That was until media reports led to the perpetrator being convicted for abuse of the claimant and two other victims. It turns out the perpetrator had previous convictions for sexually abusing children, including when he worked at Epuni. Prior to this he was also caught abusing a child when he worked at a welfare home in Hamilton, but then he was allowed to move on to Epuni.

MSD backed down, paid out and Peter Hughes apologised in writing. But the Crown lawyer who had initially dismissed the claim was not so forthcoming. That lawyer’s name? Una Jagose, once acting-director of GCSB and now Solicitor General and QC. 

The call for an inquiry looks all very prim and proper. But the inquiry will be instructed in such a way that it doesn’t turn up any damming conclusions about those calling for it. MSD and Crown Law have even tried this with the Royal Commission. For some inexplicable reason they were allowed to shape the draft terms of reference, even though they are the ones being investigated. In the draft there’s a cut-off date of 1999 for the scope of the inquiry. 1999 was when Helen Clark’s government started developing a litigation strategy, which included the White case, that was focused on the needs of the state not the victims. The current staff of Crown Law, MSD and the current Labour government for that matter don’t want the actions of the Clark government, and the bureaucrats who served it, exposed to the scrutiny of a Royal Commission.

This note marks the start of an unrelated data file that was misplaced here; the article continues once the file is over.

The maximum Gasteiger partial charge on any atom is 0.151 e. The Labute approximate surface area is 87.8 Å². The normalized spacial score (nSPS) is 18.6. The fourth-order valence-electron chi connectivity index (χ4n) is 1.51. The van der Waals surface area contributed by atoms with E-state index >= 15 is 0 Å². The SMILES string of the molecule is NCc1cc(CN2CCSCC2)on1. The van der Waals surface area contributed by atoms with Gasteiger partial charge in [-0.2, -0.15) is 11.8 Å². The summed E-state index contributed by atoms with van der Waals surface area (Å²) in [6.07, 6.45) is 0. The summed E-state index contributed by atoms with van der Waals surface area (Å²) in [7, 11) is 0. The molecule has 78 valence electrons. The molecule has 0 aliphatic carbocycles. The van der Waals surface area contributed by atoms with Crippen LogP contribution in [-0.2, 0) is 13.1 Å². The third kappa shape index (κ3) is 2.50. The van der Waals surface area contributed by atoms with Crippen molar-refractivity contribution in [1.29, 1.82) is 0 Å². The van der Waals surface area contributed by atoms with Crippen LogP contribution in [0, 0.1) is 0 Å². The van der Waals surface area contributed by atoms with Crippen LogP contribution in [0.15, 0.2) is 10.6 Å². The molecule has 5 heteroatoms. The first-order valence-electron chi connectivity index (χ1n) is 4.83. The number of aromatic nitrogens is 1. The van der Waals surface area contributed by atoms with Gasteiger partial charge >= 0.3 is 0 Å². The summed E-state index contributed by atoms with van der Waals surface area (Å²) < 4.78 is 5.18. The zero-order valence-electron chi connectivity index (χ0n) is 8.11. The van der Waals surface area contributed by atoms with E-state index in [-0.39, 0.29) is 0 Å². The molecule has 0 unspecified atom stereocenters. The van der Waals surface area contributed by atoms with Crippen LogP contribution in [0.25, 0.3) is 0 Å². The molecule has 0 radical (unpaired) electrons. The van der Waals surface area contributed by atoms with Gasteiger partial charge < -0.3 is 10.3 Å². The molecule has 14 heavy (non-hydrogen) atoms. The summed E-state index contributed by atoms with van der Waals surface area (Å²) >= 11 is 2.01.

Here’s what I’d like to know and what media should be asking – have Hughes and Jagose ever been involved in cases where private investigators and spies have been used against New Zealand citizens? If so, what were those cases? Were they involved in cases where New Zealanders had a genuine grievance against the state? Like earthquake claims or individuals who suffered sexual abuse while they were children in the custody of the state.

The cocky, arrogant tone of the private investigators is a sign of a deeper problem. It indicates they believed they could act with impunity. It’s likely they gained that impression from the people who were hiring them and working with them. Some of those people are now at the top of the tree. 

The strutting roosters aren’t the problem, although they are foul. It’s the foxes watching over the henhouse who are now trying to distract from their own behaviour by saying, with apparent earnestness, ‘Hey, look over there’.

Aaron Smale is Newsroom's Māori Issues Editor. Twitter: @ikon_media